For example, if you have one credit card with a $1,000 balance and you currently owe $600 on that card, your ratio is 60%. You want to keep this number as low as possible – preferably under 30%. Try to never use more than 30% of the total credit line on any credit card you have open.
5. Prioritize needs over wants when spending.
People get into trouble when they use a credit card like a debit card or cash. They can lose track of the fact that they are spending more than they can afford to pay back at the end of the month. The easiest way to stay on top of a credit card bill and budget appropriately is to use the credit card for needs rather than wants.
If you use the credit card for purchases you know you’d have to make anyway, like groceries and gas, then you can accurately budget for the bill at the end of every month. If you’re using a cash back or rewards credit card, you will gain rewards on purchases that you would’ve made regardless.
6. Avoid common credit card fraud schemes.
Credit card users can easily become victims of fraud or identity theft scams. If you open a credit card, part of using it responsibly is to be aware of common scams and how to avoid them.
Follow these basic tips to avoid credit card fraud:
- Don’t use an ATM or gas station pump if you suspect the machine has been tampered with or contains a credit card skimmer.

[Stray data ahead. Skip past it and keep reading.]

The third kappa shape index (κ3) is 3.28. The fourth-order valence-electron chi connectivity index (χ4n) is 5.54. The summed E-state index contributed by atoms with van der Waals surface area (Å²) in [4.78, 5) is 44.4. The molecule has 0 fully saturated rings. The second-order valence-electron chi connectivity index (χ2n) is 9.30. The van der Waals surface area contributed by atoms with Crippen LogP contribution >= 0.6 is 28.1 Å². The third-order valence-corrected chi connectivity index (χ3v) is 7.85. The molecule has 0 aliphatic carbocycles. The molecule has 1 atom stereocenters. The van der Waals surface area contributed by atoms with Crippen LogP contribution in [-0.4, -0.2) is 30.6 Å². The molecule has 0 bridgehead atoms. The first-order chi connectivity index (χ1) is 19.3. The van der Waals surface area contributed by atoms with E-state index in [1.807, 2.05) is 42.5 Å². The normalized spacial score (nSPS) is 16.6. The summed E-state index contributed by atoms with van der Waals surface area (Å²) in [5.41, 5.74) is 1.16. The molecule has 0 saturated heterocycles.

- Only shop online at websites that are securely encrypted to protect your personal information. Look for a URL that starts with HTTPS://.
- Regularly monitor your account to identify any fraudulent purchases. Make sure to report these suspicious charges to your credit card company and dispute the charge.
- Use a chip rather than the magnetic strip to make a purchase.
- Never share your card number or 3-digit code in a public space, like social media.
7. Don’t open too many credit cards in your name.
Once you open your first credit card, you’ll notice that you receive countless credit card offers in the mail. These offers may advertise 0% interest rates for the first couple months, or a special rewards program, but it’s smart to ignore most of these offers. Only open a new credit card if it’s a smart financial decision – not just to win that free iPad they’re offering.
Opening too many credit cards in a short period of time is a red flag to the credit bureaus. Your credit score could decrease if you open too many cards in a short time period. Also, it can become difficult to keep up with payments if you have too many credit cards open. It’s smart to have a back-up credit card in case of emergencies, but beyond that it can get difficult.
If you follow these seven tips, you can fully benefit from having a credit card in your name and know that you’re being a responsible credit card owner.
Discover if you’ve been using your credit card responsibly.
Get a copy of your credit report to see if you’re in a financially healthy place. You’re entitled to one, FREE credit report from each of the three major bureaus every year. Discover how to access the credit report here.